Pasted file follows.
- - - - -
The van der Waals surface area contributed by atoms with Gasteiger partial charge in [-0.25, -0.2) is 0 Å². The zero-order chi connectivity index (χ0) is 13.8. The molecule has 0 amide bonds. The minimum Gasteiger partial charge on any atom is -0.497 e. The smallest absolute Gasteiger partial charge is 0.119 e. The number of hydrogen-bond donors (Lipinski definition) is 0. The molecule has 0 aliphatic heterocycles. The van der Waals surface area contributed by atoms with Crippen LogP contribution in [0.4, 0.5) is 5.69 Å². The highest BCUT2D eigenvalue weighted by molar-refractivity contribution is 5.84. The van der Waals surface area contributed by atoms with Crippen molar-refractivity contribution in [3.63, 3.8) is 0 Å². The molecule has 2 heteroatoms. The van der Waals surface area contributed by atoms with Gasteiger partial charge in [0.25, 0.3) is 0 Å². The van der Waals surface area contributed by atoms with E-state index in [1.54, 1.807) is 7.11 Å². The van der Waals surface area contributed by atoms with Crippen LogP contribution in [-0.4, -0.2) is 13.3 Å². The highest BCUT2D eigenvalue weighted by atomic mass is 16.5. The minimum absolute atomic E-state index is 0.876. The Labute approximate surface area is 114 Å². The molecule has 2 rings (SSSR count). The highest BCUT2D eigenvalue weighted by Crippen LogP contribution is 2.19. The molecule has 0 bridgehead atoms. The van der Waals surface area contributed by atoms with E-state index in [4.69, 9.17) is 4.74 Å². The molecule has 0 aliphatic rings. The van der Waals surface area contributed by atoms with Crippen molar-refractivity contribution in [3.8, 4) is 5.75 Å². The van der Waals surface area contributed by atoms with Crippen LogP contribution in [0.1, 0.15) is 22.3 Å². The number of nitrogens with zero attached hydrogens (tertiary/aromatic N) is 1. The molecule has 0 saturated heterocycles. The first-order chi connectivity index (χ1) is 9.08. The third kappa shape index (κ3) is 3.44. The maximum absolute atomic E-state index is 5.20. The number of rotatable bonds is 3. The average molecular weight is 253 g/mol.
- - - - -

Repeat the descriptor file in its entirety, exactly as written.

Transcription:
The van der Waals surface area contributed by atoms with Gasteiger partial charge in [-0.25, -0.2) is 0 Å². The zero-order chi connectivity index (χ0) is 13.8. The molecule has 0 amide bonds. The minimum Gasteiger partial charge on any atom is -0.497 e. The smallest absolute Gasteiger partial charge is 0.119 e. The number of hydrogen-bond donors (Lipinski definition) is 0. The molecule has 0 aliphatic heterocycles. The van der Waals surface area contributed by atoms with Crippen LogP contribution in [0.4, 0.5) is 5.69 Å². The highest BCUT2D eigenvalue weighted by molar-refractivity contribution is 5.84. The van der Waals surface area contributed by atoms with Crippen molar-refractivity contribution in [3.63, 3.8) is 0 Å². The molecule has 2 heteroatoms. The van der Waals surface area contributed by atoms with Gasteiger partial charge in [0.25, 0.3) is 0 Å². The van der Waals surface area contributed by atoms with E-state index in [1.54, 1.807) is 7.11 Å². The van der Waals surface area contributed by atoms with Crippen LogP contribution in [-0.4, -0.2) is 13.3 Å². The highest BCUT2D eigenvalue weighted by atomic mass is 16.5. The minimum absolute atomic E-state index is 0.876. The Labute approximate surface area is 114 Å². The molecule has 2 rings (SSSR count). The highest BCUT2D eigenvalue weighted by Crippen LogP contribution is 2.19. The molecule has 0 bridgehead atoms. The van der Waals surface area contributed by atoms with E-state index in [4.69, 9.17) is 4.74 Å². The molecule has 0 aliphatic rings. The van der Waals surface area contributed by atoms with Crippen molar-refractivity contribution in [3.8, 4) is 5.75 Å². The van der Waals surface area contributed by atoms with Crippen LogP contribution in [0.1, 0.15) is 22.3 Å². The number of nitrogens with zero attached hydrogens (tertiary/aromatic N) is 1. The molecule has 0 saturated heterocycles. The first-order chi connectivity index (χ1) is 9.08. The third kappa shape index (κ3) is 3.44. The maximum absolute atomic E-state index is 5.20. The number of rotatable bonds is 3. The average molecular weight is 253 g/mol.